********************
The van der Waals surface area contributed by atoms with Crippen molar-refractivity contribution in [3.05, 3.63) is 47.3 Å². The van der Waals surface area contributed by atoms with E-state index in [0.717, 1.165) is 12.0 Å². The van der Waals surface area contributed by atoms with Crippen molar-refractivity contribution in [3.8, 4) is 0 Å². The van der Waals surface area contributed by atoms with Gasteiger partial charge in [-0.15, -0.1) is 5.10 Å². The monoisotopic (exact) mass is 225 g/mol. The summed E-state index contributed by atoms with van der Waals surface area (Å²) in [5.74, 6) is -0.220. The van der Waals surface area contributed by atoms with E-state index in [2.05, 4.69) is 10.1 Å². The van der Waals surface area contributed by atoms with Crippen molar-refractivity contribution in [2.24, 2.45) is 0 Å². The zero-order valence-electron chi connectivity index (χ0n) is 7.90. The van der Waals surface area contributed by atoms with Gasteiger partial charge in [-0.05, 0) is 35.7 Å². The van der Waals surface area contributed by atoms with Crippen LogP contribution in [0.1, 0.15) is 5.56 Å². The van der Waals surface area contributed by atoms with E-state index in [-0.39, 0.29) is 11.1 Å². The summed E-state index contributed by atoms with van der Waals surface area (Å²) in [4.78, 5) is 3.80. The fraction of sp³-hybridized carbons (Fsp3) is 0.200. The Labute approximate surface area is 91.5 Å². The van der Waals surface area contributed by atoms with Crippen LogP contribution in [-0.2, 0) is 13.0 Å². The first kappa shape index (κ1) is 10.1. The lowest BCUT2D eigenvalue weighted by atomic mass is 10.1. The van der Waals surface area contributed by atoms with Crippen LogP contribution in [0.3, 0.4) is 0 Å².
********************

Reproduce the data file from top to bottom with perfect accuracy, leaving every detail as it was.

The van der Waals surface area contributed by atoms with Crippen molar-refractivity contribution in [3.05, 3.63) is 47.3 Å². The van der Waals surface area contributed by atoms with E-state index in [0.717, 1.165) is 12.0 Å². The van der Waals surface area contributed by atoms with Crippen molar-refractivity contribution in [3.8, 4) is 0 Å². The van der Waals surface area contributed by atoms with Gasteiger partial charge in [-0.15, -0.1) is 5.10 Å². The monoisotopic (exact) mass is 225 g/mol. The summed E-state index contributed by atoms with van der Waals surface area (Å²) in [5.74, 6) is -0.220. The van der Waals surface area contributed by atoms with E-state index in [2.05, 4.69) is 10.1 Å². The van der Waals surface area contributed by atoms with Crippen molar-refractivity contribution in [2.24, 2.45) is 0 Å². The zero-order valence-electron chi connectivity index (χ0n) is 7.90. The van der Waals surface area contributed by atoms with Gasteiger partial charge in [-0.05, 0) is 35.7 Å². The van der Waals surface area contributed by atoms with Crippen LogP contribution in [0.1, 0.15) is 5.56 Å². The van der Waals surface area contributed by atoms with E-state index in [-0.39, 0.29) is 11.1 Å². The summed E-state index contributed by atoms with van der Waals surface area (Å²) in [4.78, 5) is 3.80. The fraction of sp³-hybridized carbons (Fsp3) is 0.200. The Labute approximate surface area is 91.5 Å². The van der Waals surface area contributed by atoms with Crippen LogP contribution in [-0.2, 0) is 13.0 Å². The first kappa shape index (κ1) is 10.1. The lowest BCUT2D eigenvalue weighted by atomic mass is 10.1. The van der Waals surface area contributed by atoms with Crippen LogP contribution in [0.3, 0.4) is 0 Å².